4 Attractive people achieve more in our society; they are viewed as more successfuland happier with their lives (Hendriks&Burgoon, 2003). Therefore, some women may see their body shape and weight as a sort of measuring stick of social value (Hesse-Biber, Leavy, Quinn, &Zoino, 2006). In the last few decades,cultivation and social comparisontheories have been used to understandattitudes toward thinness as well as body dissatisfaction in women. Frequently, the associations between Media and body attitudes and satisfaction are examined in relative isolation ( without much consideration of other social influences). Given that Media aren't the only sources of information regarding body shape and appearance,this studyexamines how Media Exposure and Media comparisons are related tointernalization of the thin ideal and body dissatisfaction when considered along withother social sources of attitudes toward body image ( parents and peers), as well as the internal factor of self-esteem.
5 Literature Review Female Body Image in Mass Media Park (2005) noted that the body size of women portrayed in mass Media has been steadily getting , Gray, Mosimann, and Ahrens (1992) studied portrayals of female beauty icons from 1959-1978 and observed that over half of them met the medical criteria for the eating disorder anorexia nervosa. In a follow up study, they observed the same patterns from 1979-1988. (Wiseman, Gray, Mosimann, & Ahrens,1992). There are particular messages associated with body weight in Media ; Media figures are often viewed as the epitome of success and social desirability. Their body weight and beauty are often associated with their success, while overweight actresses and models are frequently ridiculed in Media . This is especially apparent in thin-ideal Media (Harrison, 2000). The phrase thin-ideal Media refers to Media that contain noticeably thin female main characters, such as fitness and 43.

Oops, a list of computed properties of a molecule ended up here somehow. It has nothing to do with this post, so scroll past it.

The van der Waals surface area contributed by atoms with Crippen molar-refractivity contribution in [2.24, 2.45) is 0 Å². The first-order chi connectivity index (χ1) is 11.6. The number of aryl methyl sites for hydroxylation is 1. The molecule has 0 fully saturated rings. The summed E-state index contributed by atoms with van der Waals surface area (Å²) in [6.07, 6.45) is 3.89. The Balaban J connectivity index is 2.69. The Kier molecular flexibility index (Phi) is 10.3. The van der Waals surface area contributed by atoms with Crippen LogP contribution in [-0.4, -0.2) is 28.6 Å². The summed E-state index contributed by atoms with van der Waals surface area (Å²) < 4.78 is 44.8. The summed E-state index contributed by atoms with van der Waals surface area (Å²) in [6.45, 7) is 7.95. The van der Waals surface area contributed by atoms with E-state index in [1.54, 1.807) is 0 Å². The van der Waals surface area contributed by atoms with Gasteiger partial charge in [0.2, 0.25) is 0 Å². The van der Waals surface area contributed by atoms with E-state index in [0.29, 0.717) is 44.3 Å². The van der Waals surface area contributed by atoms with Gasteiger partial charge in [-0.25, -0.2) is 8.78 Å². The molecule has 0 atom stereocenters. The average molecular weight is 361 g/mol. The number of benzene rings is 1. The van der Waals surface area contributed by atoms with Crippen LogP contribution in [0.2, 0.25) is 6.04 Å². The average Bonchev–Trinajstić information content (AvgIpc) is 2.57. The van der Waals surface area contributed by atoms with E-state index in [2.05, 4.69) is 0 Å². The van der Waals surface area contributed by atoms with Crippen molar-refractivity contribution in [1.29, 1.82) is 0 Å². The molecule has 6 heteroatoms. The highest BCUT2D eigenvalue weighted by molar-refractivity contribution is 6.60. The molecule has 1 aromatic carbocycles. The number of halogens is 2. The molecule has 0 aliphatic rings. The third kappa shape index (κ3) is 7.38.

6 Fashion magazines and television programs. Thin-ideal Media promote the idea that thinness is an advantageous attribute and ascribe the attribute to the most beautiful, desirable, and successful protagonists (Harrison, 2000, p. 121). Hendriks and Burgoon (2003) observed that women who are exposed to heavy amounts of thin- ideal mediaare likely to accept this as a (2004) posited that dissatisfaction arises when heavy viewers begin to see this thin-ideal not only as realistic, but also physically attainable. If women who accept these body shapes as the norm and judge themselves in relation to those images, body dissatisfaction can occur (Schooler,et al., 2004). Thus, cultivation and social comparison theories should be considered when researching Media Effects on body image attitudes because heavy viewing may promote internalization of the thin ideal, as well as provide women with Media figures that could be usedas modelsof body shape and beauty.